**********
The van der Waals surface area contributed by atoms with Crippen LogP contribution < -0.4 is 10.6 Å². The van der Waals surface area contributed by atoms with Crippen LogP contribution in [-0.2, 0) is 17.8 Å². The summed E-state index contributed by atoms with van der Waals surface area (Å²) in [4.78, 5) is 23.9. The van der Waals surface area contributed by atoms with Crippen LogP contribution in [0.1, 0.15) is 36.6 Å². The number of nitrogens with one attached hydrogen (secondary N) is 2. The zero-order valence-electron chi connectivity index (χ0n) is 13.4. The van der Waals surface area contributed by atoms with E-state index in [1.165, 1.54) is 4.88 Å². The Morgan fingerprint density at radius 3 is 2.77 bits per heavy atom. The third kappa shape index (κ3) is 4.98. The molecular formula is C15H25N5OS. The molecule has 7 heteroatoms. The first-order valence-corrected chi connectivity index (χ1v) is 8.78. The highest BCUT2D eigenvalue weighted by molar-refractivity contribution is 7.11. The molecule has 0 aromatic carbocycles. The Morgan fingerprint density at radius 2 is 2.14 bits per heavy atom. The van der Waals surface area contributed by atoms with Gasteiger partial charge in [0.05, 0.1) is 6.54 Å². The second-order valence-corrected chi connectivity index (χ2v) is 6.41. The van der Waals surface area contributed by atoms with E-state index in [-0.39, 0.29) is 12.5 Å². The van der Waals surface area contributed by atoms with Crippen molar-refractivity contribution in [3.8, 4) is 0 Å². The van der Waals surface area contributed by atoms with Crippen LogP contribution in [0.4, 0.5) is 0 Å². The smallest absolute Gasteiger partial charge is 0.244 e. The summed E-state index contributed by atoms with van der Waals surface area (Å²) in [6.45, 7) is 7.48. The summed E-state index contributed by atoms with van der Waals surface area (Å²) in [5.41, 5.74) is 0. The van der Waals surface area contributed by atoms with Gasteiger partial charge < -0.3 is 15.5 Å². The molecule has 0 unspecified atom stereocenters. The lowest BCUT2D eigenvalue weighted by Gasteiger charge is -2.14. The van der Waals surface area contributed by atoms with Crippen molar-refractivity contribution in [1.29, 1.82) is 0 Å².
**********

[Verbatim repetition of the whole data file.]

The van der Waals surface area contributed by atoms with Crippen LogP contribution < -0.4 is 10.6 Å². The van der Waals surface area contributed by atoms with Crippen LogP contribution in [-0.2, 0) is 17.8 Å². The summed E-state index contributed by atoms with van der Waals surface area (Å²) in [4.78, 5) is 23.9. The van der Waals surface area contributed by atoms with Crippen LogP contribution in [0.1, 0.15) is 36.6 Å². The number of nitrogens with one attached hydrogen (secondary N) is 2. The zero-order valence-electron chi connectivity index (χ0n) is 13.4. The van der Waals surface area contributed by atoms with E-state index in [1.165, 1.54) is 4.88 Å². The Morgan fingerprint density at radius 3 is 2.77 bits per heavy atom. The third kappa shape index (κ3) is 4.98. The molecular formula is C15H25N5OS. The molecule has 7 heteroatoms. The first-order valence-corrected chi connectivity index (χ1v) is 8.78. The highest BCUT2D eigenvalue weighted by molar-refractivity contribution is 7.11. The molecule has 0 aromatic carbocycles. The Morgan fingerprint density at radius 2 is 2.14 bits per heavy atom. The van der Waals surface area contributed by atoms with Gasteiger partial charge in [0.05, 0.1) is 6.54 Å². The second-order valence-corrected chi connectivity index (χ2v) is 6.41. The van der Waals surface area contributed by atoms with E-state index in [-0.39, 0.29) is 12.5 Å². The van der Waals surface area contributed by atoms with Crippen molar-refractivity contribution in [3.8, 4) is 0 Å². The van der Waals surface area contributed by atoms with Crippen LogP contribution in [0.4, 0.5) is 0 Å². The smallest absolute Gasteiger partial charge is 0.244 e. The summed E-state index contributed by atoms with van der Waals surface area (Å²) in [6.45, 7) is 7.48. The summed E-state index contributed by atoms with van der Waals surface area (Å²) in [5.41, 5.74) is 0. The van der Waals surface area contributed by atoms with Gasteiger partial charge < -0.3 is 15.5 Å². The molecule has 0 unspecified atom stereocenters. The lowest BCUT2D eigenvalue weighted by Gasteiger charge is -2.14. The van der Waals surface area contributed by atoms with Crippen molar-refractivity contribution in [1.29, 1.82) is 0 Å².